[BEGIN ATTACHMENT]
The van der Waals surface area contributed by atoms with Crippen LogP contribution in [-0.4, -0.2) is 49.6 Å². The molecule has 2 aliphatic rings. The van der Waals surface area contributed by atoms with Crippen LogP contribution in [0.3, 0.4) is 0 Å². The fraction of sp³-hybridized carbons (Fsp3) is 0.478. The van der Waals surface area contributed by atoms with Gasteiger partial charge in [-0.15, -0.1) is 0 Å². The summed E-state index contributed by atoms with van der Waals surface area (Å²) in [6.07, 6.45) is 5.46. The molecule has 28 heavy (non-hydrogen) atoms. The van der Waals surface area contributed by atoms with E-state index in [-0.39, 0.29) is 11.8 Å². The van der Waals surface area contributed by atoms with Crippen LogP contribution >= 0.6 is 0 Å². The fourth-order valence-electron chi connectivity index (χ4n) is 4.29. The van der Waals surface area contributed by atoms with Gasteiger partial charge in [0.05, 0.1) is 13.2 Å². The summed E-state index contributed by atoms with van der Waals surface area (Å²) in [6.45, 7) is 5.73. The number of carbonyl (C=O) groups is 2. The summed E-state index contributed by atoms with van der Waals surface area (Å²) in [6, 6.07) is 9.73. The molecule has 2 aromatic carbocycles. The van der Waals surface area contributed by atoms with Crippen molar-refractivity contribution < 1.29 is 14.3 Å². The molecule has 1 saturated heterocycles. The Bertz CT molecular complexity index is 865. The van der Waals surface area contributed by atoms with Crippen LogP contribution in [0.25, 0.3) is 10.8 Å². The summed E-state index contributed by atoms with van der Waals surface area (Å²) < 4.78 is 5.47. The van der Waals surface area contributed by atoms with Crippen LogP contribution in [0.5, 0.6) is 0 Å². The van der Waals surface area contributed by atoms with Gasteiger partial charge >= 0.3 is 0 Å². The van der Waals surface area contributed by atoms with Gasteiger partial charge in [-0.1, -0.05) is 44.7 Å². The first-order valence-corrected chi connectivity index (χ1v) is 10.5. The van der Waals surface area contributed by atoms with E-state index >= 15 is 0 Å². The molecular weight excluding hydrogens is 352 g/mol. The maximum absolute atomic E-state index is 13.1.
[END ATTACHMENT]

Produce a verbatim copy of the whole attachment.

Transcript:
The van der Waals surface area contributed by atoms with Crippen LogP contribution in [-0.4, -0.2) is 49.6 Å². The molecule has 2 aliphatic rings. The van der Waals surface area contributed by atoms with Crippen LogP contribution in [0.3, 0.4) is 0 Å². The fraction of sp³-hybridized carbons (Fsp3) is 0.478. The van der Waals surface area contributed by atoms with Gasteiger partial charge in [-0.15, -0.1) is 0 Å². The summed E-state index contributed by atoms with van der Waals surface area (Å²) in [6.07, 6.45) is 5.46. The molecule has 28 heavy (non-hydrogen) atoms. The van der Waals surface area contributed by atoms with E-state index in [-0.39, 0.29) is 11.8 Å². The van der Waals surface area contributed by atoms with Crippen LogP contribution >= 0.6 is 0 Å². The fourth-order valence-electron chi connectivity index (χ4n) is 4.29. The van der Waals surface area contributed by atoms with Gasteiger partial charge in [0.05, 0.1) is 13.2 Å². The summed E-state index contributed by atoms with van der Waals surface area (Å²) in [6.45, 7) is 5.73. The number of carbonyl (C=O) groups is 2. The summed E-state index contributed by atoms with van der Waals surface area (Å²) in [6, 6.07) is 9.73. The molecule has 2 aromatic carbocycles. The van der Waals surface area contributed by atoms with Crippen molar-refractivity contribution < 1.29 is 14.3 Å². The molecule has 1 saturated heterocycles. The Bertz CT molecular complexity index is 865. The van der Waals surface area contributed by atoms with Crippen LogP contribution in [0.25, 0.3) is 10.8 Å². The summed E-state index contributed by atoms with van der Waals surface area (Å²) < 4.78 is 5.47. The van der Waals surface area contributed by atoms with Crippen LogP contribution in [0.5, 0.6) is 0 Å². The van der Waals surface area contributed by atoms with Gasteiger partial charge >= 0.3 is 0 Å². The van der Waals surface area contributed by atoms with Gasteiger partial charge in [-0.1, -0.05) is 44.7 Å². The first-order valence-corrected chi connectivity index (χ1v) is 10.5. The van der Waals surface area contributed by atoms with E-state index >= 15 is 0 Å². The molecular weight excluding hydrogens is 352 g/mol. The maximum absolute atomic E-state index is 13.1.